DNF & Critiques

It’s a momentous day for me: I DNFed a book for the first time since probably 2013. What is “DNF”, you may ask? If you’re not a denizen of GoodReads, you may not have seen this acronym before: it’s simply a use-able shorthand for “Did Not Finish”, which most users of the online social reading platform use to categorize their personal graveyard of abandoned books.

I’m going to be honest: it’s mainly out of a stubborn sense of obligation that I usually stick with books I start and don’t want to finish. There’s no altruistic motive; there’s just a part of me that refuses to think of myself as the kind of person so faint of heart that they would abandon a challenging read at the first sign of adversity. But that was then, and this is now.

I’ve been reading slush for On Spec Magazine for the last year and it’s brought a lot of perspective to my own writing, as well as what I like to read. I’ve also seriously enjoyed hearing Tim Clare‘s critiques on his podcast Death of 1000 Cuts, where he takes apart the first 250 words of people’s (voluntarily submitted) work. His feedback is so nuanced and specific, so focused on the work and what makes something good or bad, that it’s impossible not to learn from it.

I’ve had my own share of difficulty accepting critiques, especially when I feel like I’m not being understood the way I want to be in my writing or the amount of effort I’m putting in isn’t being acknowledged by the critique. I’ve also given critiques that were dismissed out of hand, the most recent one of note being someone telling me I rejected their story based on the sexuality of their protagonist. I wrote back with a more detailed critique that had nothing to do with any character’s orientation, but I think it took the level of detail I went into in the critique to convince this person that I wasn’t just being discriminatory.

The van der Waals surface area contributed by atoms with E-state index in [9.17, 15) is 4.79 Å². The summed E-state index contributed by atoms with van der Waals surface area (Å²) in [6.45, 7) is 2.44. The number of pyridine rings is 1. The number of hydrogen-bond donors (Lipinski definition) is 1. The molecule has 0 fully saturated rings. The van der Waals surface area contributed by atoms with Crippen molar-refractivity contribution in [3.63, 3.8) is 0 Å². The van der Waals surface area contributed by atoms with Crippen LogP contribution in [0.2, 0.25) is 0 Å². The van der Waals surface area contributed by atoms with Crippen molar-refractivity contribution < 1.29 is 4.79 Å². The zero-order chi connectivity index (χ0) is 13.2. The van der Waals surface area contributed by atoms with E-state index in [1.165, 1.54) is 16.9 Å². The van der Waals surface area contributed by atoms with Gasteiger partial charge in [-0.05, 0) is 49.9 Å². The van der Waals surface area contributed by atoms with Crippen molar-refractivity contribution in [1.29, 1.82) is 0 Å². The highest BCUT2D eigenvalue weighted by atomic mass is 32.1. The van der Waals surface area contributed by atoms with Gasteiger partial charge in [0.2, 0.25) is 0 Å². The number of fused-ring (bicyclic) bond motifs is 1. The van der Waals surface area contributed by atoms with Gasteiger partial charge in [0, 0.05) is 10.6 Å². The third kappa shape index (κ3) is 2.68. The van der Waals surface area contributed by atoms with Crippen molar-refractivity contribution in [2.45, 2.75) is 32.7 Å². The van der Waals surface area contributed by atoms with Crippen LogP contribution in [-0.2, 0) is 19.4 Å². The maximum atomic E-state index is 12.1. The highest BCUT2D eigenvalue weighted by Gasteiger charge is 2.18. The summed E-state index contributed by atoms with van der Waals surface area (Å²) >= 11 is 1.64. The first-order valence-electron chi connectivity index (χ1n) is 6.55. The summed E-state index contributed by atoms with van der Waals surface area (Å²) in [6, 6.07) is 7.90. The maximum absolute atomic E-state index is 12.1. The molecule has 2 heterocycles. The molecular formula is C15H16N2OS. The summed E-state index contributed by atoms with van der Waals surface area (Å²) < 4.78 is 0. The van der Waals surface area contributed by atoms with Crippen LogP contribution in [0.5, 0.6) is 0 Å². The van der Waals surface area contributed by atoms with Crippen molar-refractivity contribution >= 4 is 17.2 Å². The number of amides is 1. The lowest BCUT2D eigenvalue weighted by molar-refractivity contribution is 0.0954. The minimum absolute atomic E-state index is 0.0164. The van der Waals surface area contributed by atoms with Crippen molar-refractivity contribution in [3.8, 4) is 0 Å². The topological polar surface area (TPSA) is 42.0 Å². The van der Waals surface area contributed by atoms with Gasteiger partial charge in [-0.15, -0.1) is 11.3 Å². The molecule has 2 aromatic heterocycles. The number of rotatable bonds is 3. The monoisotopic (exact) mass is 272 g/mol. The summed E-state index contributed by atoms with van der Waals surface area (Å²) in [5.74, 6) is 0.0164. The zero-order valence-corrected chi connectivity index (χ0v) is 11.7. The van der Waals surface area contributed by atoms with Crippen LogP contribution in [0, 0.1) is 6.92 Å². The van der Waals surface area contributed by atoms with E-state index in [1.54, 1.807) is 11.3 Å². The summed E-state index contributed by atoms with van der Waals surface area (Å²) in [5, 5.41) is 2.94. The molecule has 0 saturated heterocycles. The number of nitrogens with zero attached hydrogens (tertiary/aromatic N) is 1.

There are some things that just aren’t for me, which doesn’t mean that they’re not for someone else. I take critiques really seriously because I want to be a better writer, but I understand their limitations. In the same way, the intention of my book reviews or story critiques is never to destroy the person I’m critiquing, but rather to challenge what I found unfulfilling or lacking in their work. Let me restate that: what I found.

Something I’ve learned from reading slush, getting and giving critiques, and studying up on writing in the past year is that a negative comment on your work is not a negative commentary on who you are as a person.

You continue to shine brightly, beyond the flaws in your work. The only real flaw as far as I can see is when you abandon any effort to get better. We can always be better, and we always have an opportunity to do so, because we make that opportunity ourselves.

Though I may not have finished Truthwitch, I have the utmost respect for Susan Dennard. She is an author who parlayed her dream of writing into a reality and became a New York Times-bestselling author. She’s able to write full time and get paid for it, something I aspire to do. She may well be (for all I know) a truly wonderful, caring person—and none of that amounts to her work, no matter how popular, being beyond criticism.

You can read my complete review of Truthwitch on GoodReads.

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